Two sets of data show unoptimistic results
When the job market picks up, expect the housing sector to follow. But we’re a bit worried at the trend where the number of jobs available is exactly going. First, the Labor Department released the latest figures that revealed, “The number of unemployed persons increased by 563,000 to 13.7 million in April, and the unemployment rate rose to 8.9 percent. Over the past 12 months, the number of unemployed persons has risen by 6.0 million, and the unemployment rate has grown by 3.9 percentage points.” It’s also evident in the report that 13 cities in California have unemployment rates above 15 percent. The hardest hit is El Centro, CA, where 26.9 percent of the labor pool has lost their jobs.
On the other hand, Automatic Data Processing, a payroll processing firm, states in its ADP National Employment Report, “Monthly employment losses in April and May averaged 539,000. This is a notable improvement over the first three months of the year, when monthly losses averaged 691,000. Nevertheless, despite some recent indications that economic activity is stabilizing, employment,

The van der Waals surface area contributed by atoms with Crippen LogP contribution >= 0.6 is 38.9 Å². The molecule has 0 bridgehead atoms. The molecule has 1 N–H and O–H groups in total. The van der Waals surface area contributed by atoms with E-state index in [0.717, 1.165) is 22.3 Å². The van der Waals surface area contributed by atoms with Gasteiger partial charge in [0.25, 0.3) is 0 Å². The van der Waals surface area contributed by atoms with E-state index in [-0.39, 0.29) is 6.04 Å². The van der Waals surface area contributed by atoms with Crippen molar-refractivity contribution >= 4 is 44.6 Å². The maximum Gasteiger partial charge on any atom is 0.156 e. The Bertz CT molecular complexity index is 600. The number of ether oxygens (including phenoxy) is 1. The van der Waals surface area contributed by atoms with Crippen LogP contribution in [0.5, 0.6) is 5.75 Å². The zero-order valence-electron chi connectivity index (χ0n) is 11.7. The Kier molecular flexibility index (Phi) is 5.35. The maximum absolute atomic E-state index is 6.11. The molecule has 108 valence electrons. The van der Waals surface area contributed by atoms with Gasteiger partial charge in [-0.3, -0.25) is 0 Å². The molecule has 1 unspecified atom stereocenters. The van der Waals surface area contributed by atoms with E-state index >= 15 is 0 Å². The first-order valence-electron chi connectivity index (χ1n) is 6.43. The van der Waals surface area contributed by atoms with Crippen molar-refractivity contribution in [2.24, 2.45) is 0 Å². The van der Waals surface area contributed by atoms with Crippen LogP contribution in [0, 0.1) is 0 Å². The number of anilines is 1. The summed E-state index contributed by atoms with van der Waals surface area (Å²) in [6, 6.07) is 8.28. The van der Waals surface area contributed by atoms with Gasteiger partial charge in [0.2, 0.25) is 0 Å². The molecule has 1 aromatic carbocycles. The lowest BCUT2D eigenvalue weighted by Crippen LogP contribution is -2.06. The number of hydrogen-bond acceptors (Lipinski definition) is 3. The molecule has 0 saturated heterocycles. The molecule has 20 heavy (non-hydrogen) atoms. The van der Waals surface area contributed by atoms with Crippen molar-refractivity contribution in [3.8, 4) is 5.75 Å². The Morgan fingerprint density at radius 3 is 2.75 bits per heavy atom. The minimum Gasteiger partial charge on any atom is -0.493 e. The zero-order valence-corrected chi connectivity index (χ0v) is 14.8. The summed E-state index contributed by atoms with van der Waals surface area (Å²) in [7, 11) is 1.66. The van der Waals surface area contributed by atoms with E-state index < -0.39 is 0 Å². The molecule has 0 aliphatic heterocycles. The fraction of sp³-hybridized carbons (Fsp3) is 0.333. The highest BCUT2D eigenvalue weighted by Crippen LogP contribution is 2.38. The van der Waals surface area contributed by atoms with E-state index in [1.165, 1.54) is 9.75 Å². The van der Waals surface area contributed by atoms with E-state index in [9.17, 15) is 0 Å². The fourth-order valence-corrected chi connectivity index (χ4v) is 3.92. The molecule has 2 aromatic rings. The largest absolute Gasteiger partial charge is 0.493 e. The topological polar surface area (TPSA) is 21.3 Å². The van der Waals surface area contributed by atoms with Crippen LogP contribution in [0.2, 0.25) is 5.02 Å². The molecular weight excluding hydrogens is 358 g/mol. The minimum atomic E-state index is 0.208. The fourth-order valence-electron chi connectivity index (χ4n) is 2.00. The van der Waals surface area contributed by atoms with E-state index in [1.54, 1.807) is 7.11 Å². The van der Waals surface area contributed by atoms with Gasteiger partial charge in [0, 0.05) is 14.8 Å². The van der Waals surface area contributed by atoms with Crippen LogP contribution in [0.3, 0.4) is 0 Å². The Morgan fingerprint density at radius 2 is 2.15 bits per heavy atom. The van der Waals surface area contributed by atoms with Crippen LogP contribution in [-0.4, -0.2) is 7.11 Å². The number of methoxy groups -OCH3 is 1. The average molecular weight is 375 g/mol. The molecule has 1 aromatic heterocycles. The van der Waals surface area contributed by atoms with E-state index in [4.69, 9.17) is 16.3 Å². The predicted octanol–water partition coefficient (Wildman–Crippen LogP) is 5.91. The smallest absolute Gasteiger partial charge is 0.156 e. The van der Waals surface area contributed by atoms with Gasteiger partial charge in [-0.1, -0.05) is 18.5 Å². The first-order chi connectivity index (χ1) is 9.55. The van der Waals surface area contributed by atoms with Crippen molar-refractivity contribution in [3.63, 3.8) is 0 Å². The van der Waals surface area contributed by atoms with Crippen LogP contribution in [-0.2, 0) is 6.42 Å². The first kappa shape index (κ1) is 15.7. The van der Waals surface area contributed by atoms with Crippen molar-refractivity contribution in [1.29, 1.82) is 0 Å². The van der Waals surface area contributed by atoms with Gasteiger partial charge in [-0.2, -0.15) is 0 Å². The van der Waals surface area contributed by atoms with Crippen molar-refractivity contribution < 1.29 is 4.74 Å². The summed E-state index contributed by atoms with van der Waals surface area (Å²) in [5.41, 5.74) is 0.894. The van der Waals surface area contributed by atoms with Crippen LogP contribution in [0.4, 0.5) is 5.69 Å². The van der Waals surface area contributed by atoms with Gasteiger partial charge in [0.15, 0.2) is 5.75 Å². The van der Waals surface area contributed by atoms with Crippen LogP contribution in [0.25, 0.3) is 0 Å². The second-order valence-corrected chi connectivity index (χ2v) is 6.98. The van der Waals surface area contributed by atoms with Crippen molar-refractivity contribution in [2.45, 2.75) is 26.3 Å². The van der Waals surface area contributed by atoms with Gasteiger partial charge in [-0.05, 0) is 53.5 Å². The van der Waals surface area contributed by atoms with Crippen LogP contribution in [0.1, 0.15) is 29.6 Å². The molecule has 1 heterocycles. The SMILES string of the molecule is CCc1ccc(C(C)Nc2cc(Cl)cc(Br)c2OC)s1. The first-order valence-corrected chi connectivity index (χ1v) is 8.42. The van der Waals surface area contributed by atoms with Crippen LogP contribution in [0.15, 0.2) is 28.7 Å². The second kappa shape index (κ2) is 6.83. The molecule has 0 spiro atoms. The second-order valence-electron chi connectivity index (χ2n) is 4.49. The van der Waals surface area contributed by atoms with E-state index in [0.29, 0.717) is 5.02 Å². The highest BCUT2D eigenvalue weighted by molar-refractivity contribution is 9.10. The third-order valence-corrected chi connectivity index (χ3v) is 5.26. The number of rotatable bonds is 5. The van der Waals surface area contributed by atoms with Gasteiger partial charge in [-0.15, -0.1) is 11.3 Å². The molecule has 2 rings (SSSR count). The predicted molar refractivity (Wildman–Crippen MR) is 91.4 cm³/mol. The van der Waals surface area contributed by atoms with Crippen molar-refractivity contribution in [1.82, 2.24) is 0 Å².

which usually trails overall economic activity, is likely to decline for at least several more months, although perhaps not as rapidly as during the last six months. In May, construction employment dropped 108,000. This was its twenty-eighth consecutive monthly decline, and brings the total decline in construction jobs since the peak in January 2007 to 1,345,000. Employment in the financial services sector dropped 32,000, the eighteenth consecutive monthly decline.”
So at this rate, how should we position the property market in the coming months?
Expect foreclosures to increase especially in California, Florida and Detroit.
Unless the Federal Tax Credit program penetrates the first-time homebuyer market considerably, new home sales would still be lackluster.
Construction firms would still have reduced projects and even lower business confidence level among professionals.